'Talk Test' Measures Exercise Intensity

Can't Talk? Slow Down

Reviewed by Brunilda Nazario, MD on September 10, 2004
From the WebMD Archives

Sept. 10, 2004 -- How do you know when you're overdoing it while exercising? Here's a simple test: Say the Pledge of Allegiance out loud.

If it's tough to voice those familiar words, you're probably pushing yourself too hard.

That's what researchers from the University of Wisconsin-La Crosse found when they tried the "talk test" on 16 volunteers.

The participants (10 men and six women) were all in their 20s, healthy, and moderately active. That means probably none were marathoners or total couch potatoes.

Each person did four exercise tests on different days, using treadmills and stationary bikes.

Participants performed treadmill and bike tests at an easy pace and again at maximal exertion.

Meanwhile, researcher Carl Foster, PhD, FACSM, and colleagues monitored the volunteers' heart rates and ventilatory thresholds. That's the point at which it gets harder to breath.

Talk Is Cheap

Paces were tweaked for each person. For instance, some found their comfortable treadmill pace while walking; others jogged just as easily.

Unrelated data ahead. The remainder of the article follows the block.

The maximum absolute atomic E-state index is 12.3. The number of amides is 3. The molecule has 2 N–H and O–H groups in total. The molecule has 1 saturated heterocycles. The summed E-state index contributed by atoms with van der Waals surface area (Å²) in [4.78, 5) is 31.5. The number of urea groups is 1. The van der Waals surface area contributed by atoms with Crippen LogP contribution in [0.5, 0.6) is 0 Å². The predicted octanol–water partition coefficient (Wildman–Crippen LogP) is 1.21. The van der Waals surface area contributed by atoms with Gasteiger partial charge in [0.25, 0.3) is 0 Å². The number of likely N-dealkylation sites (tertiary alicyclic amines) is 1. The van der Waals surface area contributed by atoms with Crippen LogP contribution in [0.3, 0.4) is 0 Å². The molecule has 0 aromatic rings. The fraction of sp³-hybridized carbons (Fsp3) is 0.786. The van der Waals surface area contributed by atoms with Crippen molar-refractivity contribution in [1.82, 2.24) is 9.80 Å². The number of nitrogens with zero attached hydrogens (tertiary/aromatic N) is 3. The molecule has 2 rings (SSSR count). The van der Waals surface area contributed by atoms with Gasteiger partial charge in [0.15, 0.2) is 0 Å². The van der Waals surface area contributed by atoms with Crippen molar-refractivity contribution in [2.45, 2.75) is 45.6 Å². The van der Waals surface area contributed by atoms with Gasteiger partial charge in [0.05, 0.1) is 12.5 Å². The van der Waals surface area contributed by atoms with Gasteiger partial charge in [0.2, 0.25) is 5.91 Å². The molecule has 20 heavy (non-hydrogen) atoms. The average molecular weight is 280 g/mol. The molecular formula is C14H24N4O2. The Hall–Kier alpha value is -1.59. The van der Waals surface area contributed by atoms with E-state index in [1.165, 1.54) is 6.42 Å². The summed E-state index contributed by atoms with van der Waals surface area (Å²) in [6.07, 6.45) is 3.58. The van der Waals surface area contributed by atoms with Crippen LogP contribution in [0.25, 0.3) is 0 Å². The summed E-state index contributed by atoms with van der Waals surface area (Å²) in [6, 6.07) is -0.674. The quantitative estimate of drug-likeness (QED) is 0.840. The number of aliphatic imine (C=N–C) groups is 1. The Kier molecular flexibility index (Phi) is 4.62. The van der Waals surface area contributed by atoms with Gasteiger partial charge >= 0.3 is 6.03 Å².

During the last 30 seconds of each workout, participants were asked to recite the Pledge of Allegiance. Right after that, the researchers asked if it had been tough for them to talk.

The yes, no, and don't know responses lined up with the ventilatory threshold readings. That is, participants who had a hard time talking were working too hard.

The results held true for the treadmill and the stationary bikes and were "highly consistent," write the researchers in the September issue of the journal Medicine & Science in Sports & Exercise.

"The talk test is a practical way for people to monitor their intensity during exercise," says Foster in a news release.

And while your sneakers or gym membership probably weren't cheap, the talk test is free and requires no special training or equipment.

Just be sure to say the words out loud, say the researchers. No fair muttering them under your breath; that's too easy.

After all, you want to keep up the exercise habit, so don't turbo-charge your workouts beyond your capacity.

Show Sources

SOURCES: Foster, C. Medicine & Science in Sports & Exercise, September 2004; vol 36: pp 1632-1636.

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